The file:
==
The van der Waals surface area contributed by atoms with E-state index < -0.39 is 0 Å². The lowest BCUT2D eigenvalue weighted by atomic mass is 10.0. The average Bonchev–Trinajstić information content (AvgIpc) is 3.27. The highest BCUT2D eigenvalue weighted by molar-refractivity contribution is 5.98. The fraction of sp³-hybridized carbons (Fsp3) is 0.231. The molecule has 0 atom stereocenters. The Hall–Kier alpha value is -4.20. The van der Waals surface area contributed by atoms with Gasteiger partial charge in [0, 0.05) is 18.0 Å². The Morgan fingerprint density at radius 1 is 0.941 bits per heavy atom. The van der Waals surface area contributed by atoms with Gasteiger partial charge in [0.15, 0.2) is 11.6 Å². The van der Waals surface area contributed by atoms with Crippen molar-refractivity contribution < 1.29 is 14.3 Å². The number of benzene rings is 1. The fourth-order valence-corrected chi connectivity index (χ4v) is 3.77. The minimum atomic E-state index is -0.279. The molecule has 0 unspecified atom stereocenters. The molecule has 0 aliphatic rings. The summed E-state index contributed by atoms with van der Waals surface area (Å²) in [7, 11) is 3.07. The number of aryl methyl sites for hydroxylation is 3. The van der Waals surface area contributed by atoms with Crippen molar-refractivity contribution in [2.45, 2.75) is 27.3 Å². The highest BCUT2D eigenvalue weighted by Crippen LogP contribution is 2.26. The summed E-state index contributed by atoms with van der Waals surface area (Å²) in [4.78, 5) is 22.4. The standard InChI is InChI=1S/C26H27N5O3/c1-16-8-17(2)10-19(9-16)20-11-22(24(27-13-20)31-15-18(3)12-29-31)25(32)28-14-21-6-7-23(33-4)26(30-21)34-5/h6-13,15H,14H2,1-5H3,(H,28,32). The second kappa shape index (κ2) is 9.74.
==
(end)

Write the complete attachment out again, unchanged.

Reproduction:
The van der Waals surface area contributed by atoms with E-state index < -0.39 is 0 Å². The lowest BCUT2D eigenvalue weighted by atomic mass is 10.0. The average Bonchev–Trinajstić information content (AvgIpc) is 3.27. The highest BCUT2D eigenvalue weighted by molar-refractivity contribution is 5.98. The fraction of sp³-hybridized carbons (Fsp3) is 0.231. The molecule has 0 atom stereocenters. The Hall–Kier alpha value is -4.20. The van der Waals surface area contributed by atoms with Gasteiger partial charge in [0, 0.05) is 18.0 Å². The Morgan fingerprint density at radius 1 is 0.941 bits per heavy atom. The van der Waals surface area contributed by atoms with Gasteiger partial charge in [0.15, 0.2) is 11.6 Å². The van der Waals surface area contributed by atoms with Crippen molar-refractivity contribution < 1.29 is 14.3 Å². The number of benzene rings is 1. The fourth-order valence-corrected chi connectivity index (χ4v) is 3.77. The minimum atomic E-state index is -0.279. The molecule has 0 unspecified atom stereocenters. The molecule has 0 aliphatic rings. The summed E-state index contributed by atoms with van der Waals surface area (Å²) in [7, 11) is 3.07. The number of aryl methyl sites for hydroxylation is 3. The van der Waals surface area contributed by atoms with Crippen molar-refractivity contribution in [2.45, 2.75) is 27.3 Å². The highest BCUT2D eigenvalue weighted by Crippen LogP contribution is 2.26. The summed E-state index contributed by atoms with van der Waals surface area (Å²) in [4.78, 5) is 22.4. The standard InChI is InChI=1S/C26H27N5O3/c1-16-8-17(2)10-19(9-16)20-11-22(24(27-13-20)31-15-18(3)12-29-31)25(32)28-14-21-6-7-23(33-4)26(30-21)34-5/h6-13,15H,14H2,1-5H3,(H,28,32). The second kappa shape index (κ2) is 9.74.